as i've thought about writing this post during the past few days, it suddently struck me that all the african-americans i knew as a child i addressed by their first names. in american society in the south during the period about which i'm wrting, the late 1950's, a child like me would never have addressed a white adult by that person's first name, but rather would have spoken to mr. x, mrs. y, dr. z. yet no one of any age addressed an african-american with this kind of respect; african-americans were addressed as one would a child or a pet. most of those about whom i'm writing are not known to me except by their first names, because that is how i heard them addressed and that is how i addressed them. looking back, this seems unbelievably insensitive to the respect that should have been accorded them, but the practices of society were so ingrained in white southerners that no one ever thought of the contempt for an entire race of people that this custom exemplified.
today i write about the only african-american from my childhood that was addressed by a title of respect, miss ollie. miss ollie was one of the best educated people i knew as a child. she was a customer in my grandparents' store and their neighbor. my grandparents' home was attached to their store, and miss ollie lived behind their home with an alley separating the two properties. her father had been a school administrator, and his parents were freed slaves. miss ollie taught in a school somewhere north of the town in which my grandparents lived, and she lived in that community during the week, returning home to the home she inherited from her parents on the weekend.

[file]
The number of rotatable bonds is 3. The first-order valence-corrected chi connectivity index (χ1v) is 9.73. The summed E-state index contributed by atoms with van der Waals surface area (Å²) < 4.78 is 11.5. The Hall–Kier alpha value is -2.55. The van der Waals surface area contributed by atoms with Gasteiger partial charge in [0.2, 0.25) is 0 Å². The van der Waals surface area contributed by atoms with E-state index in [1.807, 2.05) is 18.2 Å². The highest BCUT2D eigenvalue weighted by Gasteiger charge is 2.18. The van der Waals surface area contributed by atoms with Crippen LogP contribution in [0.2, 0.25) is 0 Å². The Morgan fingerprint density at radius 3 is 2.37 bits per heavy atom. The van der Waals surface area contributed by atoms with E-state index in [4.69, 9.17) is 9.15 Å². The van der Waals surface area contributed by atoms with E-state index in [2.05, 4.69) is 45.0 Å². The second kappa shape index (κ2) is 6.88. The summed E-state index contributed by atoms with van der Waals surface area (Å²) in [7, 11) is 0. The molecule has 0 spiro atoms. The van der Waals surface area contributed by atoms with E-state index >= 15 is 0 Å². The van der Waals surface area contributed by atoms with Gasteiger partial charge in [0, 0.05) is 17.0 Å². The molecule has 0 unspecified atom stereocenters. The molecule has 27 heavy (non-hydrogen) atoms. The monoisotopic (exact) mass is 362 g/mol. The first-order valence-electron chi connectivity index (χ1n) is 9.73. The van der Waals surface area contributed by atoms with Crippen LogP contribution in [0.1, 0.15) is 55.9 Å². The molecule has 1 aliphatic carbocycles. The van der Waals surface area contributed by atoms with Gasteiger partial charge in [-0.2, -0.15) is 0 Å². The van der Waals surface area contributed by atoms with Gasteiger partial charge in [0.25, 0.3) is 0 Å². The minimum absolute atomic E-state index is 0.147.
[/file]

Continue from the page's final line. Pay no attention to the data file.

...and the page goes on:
i always looked forward to seeing her in my grandparents' store during the summers, when she was at home during the week. her manner of speech was intriguing. she spoke in a sort of sing-song voice, and when she talked, i could almost hear a melody underlying her words. it was if she lived in an opera. it didn't matter to me what she said; i was fascinated by the way in which she spoke. she spoke with great precision, pronouncing every consonant crisply. there was none of the laziness of speech that characterizes our southern speech patterns.
my grandparents treated miss ollie with great respect, never calling her by only her first name. yet i never heard them say her last name. perhaps adding the "miss" to her name was as far as they could go in addressing a black person. their entire bearing changed when she came into the store, and even a child my age could sense that she was someone special--a person who had overcome adversity and risen above the station that society had assigned her, a person whose family had not been content to accept the roles that were expected of them, a person who cared deeply about the children of the communities in which she lived and worked.
miss ollie's posture, like her speech, was regal. though she was short, about five feet, four inches, the way in which she stood and moved indicated that she had great respect for herself and expected no less from others. maybe that is another reason she was held in such high regard in both the black and white communities. i often thought that her students were so fortunate to have miss ollie as their teacher and wished that i could have a teacher like her. i am sure that she instilled in them a pride in their race that helped them overcome many adversities and made them question the way that they were treated in a segregated white-dominated society.
there are so many questions i would like to ask miss ollie now that never occureed to me as a child who accepted the societal norms of the time. i wonder what instilled such dignity in her, what her parents taught her that enabled her to become such an amazing woman. my prayer today is that each of us can overcome the expectations of society, that we will question the roles of gender and birth that society tries to enforce, treating ourselves and others with respect that disregards the expectations of society.